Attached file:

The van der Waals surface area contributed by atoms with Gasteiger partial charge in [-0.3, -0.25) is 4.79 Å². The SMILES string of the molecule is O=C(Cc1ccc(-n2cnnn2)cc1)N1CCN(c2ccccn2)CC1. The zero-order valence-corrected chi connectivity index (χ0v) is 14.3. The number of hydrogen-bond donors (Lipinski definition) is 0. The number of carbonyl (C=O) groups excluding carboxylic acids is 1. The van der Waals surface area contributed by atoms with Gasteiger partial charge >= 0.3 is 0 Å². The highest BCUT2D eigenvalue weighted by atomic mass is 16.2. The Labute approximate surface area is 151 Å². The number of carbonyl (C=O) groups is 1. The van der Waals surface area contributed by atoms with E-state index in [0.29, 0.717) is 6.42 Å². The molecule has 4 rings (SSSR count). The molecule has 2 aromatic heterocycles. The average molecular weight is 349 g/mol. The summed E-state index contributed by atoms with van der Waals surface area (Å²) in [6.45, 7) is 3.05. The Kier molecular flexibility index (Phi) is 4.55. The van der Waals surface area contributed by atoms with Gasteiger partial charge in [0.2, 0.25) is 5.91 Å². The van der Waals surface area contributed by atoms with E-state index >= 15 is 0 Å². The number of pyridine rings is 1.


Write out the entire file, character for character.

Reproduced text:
The van der Waals surface area contributed by atoms with Gasteiger partial charge in [-0.3, -0.25) is 4.79 Å². The SMILES string of the molecule is O=C(Cc1ccc(-n2cnnn2)cc1)N1CCN(c2ccccn2)CC1. The zero-order valence-corrected chi connectivity index (χ0v) is 14.3. The number of hydrogen-bond donors (Lipinski definition) is 0. The number of carbonyl (C=O) groups excluding carboxylic acids is 1. The van der Waals surface area contributed by atoms with Gasteiger partial charge >= 0.3 is 0 Å². The highest BCUT2D eigenvalue weighted by atomic mass is 16.2. The Labute approximate surface area is 151 Å². The number of carbonyl (C=O) groups is 1. The van der Waals surface area contributed by atoms with E-state index in [0.29, 0.717) is 6.42 Å². The molecule has 4 rings (SSSR count). The molecule has 2 aromatic heterocycles. The average molecular weight is 349 g/mol. The summed E-state index contributed by atoms with van der Waals surface area (Å²) in [6.45, 7) is 3.05. The Kier molecular flexibility index (Phi) is 4.55. The van der Waals surface area contributed by atoms with Gasteiger partial charge in [0.2, 0.25) is 5.91 Å². The van der Waals surface area contributed by atoms with E-state index >= 15 is 0 Å². The number of pyridine rings is 1.